New Seed Procurement

Getting new seeds is always a challenge. You can order them from a catalog, you can save your own seed or you can swap seeds with others.

There are mountains upon mountains of different catalog companies, some that I frequent include High Mowing Organic Seeds, Territorial Seeds, and I recently ordered the D. Landreth catalog, which is being put out as a fundraiser to help pay off some debts. Some catalogs are printed on newspaper, whereas others are printed on glossy pages reminiscent of a coffee table book. One of these “coffee table books” is the Baker Seed Co catalog. The pictures are amazing and the pages are so smooth and soft on the hands.

Saving your own seed will help to “breed” your own lines that are suitable for your specific microclimate. Saving the seed from the hardiest, the earliest maturing, or the most flavorful will help you get exactly what you want. Just remember, if you plant a hybrid, that the child generations will not be the same as the original. Open pollinated seeds will offer the most true to previous generation seeds.There are many online articles and printed books to explain the art of saving seed, so I will not go into depth here, but will in individual articles in the future.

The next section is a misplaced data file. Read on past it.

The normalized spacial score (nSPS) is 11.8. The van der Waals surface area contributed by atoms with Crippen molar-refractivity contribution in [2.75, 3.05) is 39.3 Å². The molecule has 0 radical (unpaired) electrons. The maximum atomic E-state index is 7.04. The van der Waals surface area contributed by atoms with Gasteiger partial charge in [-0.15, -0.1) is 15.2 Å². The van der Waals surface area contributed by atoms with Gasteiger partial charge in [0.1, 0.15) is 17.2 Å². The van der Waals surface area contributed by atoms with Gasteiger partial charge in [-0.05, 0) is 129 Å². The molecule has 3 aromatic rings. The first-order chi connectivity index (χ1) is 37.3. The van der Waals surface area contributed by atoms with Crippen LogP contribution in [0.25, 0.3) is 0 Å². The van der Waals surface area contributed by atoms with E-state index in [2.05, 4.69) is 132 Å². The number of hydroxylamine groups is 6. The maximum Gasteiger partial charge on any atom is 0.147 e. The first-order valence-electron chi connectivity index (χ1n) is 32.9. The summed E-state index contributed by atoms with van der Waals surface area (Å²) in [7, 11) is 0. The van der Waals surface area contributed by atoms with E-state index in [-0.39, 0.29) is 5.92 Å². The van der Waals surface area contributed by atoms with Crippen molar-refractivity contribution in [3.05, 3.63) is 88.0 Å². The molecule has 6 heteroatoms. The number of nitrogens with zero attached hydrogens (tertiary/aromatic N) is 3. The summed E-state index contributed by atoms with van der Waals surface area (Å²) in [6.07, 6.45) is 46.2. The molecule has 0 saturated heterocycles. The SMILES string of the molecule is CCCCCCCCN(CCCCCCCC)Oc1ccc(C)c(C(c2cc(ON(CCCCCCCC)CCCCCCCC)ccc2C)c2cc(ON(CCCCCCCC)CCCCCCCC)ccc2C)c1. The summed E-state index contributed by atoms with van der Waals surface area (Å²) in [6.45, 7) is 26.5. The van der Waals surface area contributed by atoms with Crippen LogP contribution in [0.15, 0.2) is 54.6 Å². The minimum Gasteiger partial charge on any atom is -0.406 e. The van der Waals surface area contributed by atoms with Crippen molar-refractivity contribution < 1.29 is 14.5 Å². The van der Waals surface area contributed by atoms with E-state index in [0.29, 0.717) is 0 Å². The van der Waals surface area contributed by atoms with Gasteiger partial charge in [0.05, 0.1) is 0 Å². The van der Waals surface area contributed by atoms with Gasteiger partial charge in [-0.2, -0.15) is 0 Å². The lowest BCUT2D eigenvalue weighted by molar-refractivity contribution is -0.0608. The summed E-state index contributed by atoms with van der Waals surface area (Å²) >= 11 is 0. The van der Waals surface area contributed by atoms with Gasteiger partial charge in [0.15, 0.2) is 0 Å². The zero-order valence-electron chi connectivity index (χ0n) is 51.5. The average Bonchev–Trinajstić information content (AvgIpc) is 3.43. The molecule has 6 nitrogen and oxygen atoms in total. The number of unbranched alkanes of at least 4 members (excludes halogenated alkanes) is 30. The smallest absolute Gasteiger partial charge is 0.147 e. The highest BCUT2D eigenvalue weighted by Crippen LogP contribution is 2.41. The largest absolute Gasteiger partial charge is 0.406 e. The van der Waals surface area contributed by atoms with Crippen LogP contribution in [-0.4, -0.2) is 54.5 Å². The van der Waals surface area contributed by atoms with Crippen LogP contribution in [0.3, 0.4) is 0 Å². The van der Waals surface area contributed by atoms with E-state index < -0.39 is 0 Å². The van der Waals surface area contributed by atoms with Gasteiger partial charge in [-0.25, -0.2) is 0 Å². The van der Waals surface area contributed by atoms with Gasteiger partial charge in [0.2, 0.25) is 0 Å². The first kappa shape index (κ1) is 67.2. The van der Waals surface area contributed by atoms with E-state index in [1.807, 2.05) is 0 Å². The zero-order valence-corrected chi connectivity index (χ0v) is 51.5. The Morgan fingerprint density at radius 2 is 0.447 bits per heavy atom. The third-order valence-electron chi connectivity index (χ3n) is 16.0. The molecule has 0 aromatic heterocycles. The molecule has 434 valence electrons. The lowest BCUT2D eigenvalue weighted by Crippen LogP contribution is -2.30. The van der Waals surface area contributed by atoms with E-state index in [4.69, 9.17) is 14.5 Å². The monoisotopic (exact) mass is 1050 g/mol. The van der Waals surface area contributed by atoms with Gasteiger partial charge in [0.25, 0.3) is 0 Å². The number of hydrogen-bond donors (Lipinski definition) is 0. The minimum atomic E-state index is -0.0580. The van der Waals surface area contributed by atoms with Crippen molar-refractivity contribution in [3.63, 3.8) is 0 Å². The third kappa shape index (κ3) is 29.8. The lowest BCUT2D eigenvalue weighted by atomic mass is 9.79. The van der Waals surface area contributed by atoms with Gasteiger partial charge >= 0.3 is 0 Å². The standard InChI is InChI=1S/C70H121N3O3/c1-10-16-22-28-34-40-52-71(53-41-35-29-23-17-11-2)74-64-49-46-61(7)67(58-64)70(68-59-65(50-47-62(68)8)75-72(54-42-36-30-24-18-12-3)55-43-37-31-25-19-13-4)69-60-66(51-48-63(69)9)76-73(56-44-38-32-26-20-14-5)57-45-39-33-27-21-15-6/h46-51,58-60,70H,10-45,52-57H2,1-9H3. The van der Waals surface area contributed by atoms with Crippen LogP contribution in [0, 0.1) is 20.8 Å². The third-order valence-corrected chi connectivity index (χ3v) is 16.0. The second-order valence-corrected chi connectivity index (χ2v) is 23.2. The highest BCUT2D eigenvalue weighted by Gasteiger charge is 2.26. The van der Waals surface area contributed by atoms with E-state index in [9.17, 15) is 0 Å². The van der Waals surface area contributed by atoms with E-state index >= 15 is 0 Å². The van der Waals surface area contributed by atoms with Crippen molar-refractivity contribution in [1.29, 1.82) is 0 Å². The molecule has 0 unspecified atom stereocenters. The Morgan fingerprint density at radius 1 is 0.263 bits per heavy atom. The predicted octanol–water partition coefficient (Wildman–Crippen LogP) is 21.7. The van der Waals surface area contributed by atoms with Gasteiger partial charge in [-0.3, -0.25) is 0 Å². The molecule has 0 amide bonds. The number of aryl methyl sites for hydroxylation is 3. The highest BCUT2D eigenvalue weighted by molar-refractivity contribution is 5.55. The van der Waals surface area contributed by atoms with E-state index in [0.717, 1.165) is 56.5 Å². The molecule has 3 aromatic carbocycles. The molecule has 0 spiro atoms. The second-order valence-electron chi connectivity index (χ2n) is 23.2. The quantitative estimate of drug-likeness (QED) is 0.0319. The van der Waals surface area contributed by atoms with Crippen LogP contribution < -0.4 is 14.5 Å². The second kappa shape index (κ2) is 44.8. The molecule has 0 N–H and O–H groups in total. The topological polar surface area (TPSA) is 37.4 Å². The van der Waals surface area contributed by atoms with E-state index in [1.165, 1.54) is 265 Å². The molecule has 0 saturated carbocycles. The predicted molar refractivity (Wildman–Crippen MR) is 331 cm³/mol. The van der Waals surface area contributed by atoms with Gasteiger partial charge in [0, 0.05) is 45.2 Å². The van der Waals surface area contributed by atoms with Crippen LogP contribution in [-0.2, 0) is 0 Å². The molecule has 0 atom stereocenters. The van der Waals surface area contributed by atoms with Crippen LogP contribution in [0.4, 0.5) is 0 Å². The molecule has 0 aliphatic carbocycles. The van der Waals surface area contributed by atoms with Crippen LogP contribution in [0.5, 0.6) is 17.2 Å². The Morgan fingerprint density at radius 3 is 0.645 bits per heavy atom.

Then there is the option of seed swapping. There are small scale operations, neighbors sharing with neighbors, friends with friends. The Community Harvest of Southwest Seattle holds one each year (this is the flyer from 2011). Then there is also the Seed Savers Exchange. They are a non-profit that is dedicated to saving open pollinated and heirloom seeds. You can become a member of their organization for $40 per year and get four publications of the quarterly offerings by members around the country and world.

So, if you are looking to expand your gardening choices, think of one the above ways to breathe new life into your seed selection. Do you have any novel ways of saving and sharing new seeds?

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